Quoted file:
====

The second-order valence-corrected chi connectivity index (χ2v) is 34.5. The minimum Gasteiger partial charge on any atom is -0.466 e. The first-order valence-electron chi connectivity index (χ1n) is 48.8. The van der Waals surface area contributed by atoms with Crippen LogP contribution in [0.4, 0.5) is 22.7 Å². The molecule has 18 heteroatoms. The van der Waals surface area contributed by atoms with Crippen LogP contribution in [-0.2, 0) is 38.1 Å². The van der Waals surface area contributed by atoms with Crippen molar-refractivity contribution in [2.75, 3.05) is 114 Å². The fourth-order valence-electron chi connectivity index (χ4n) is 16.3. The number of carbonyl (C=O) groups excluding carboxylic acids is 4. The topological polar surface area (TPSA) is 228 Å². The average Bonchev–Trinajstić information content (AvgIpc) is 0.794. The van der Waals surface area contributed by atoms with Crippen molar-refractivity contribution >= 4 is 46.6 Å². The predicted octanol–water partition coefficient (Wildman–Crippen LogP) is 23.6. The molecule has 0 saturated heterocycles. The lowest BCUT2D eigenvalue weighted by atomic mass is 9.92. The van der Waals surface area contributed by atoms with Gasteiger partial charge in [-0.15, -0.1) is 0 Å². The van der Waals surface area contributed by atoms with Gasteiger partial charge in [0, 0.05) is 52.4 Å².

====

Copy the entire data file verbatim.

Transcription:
The second-order valence-corrected chi connectivity index (χ2v) is 34.5. The minimum Gasteiger partial charge on any atom is -0.466 e. The first-order valence-electron chi connectivity index (χ1n) is 48.8. The van der Waals surface area contributed by atoms with Crippen LogP contribution in [0.4, 0.5) is 22.7 Å². The molecule has 18 heteroatoms. The van der Waals surface area contributed by atoms with Crippen LogP contribution in [-0.2, 0) is 38.1 Å². The van der Waals surface area contributed by atoms with Crippen molar-refractivity contribution in [2.75, 3.05) is 114 Å². The fourth-order valence-electron chi connectivity index (χ4n) is 16.3. The number of carbonyl (C=O) groups excluding carboxylic acids is 4. The topological polar surface area (TPSA) is 228 Å². The average Bonchev–Trinajstić information content (AvgIpc) is 0.794. The van der Waals surface area contributed by atoms with Crippen molar-refractivity contribution >= 4 is 46.6 Å². The predicted octanol–water partition coefficient (Wildman–Crippen LogP) is 23.6. The molecule has 0 saturated heterocycles. The lowest BCUT2D eigenvalue weighted by atomic mass is 9.92. The van der Waals surface area contributed by atoms with Gasteiger partial charge in [-0.15, -0.1) is 0 Å². The van der Waals surface area contributed by atoms with Gasteiger partial charge in [0, 0.05) is 52.4 Å².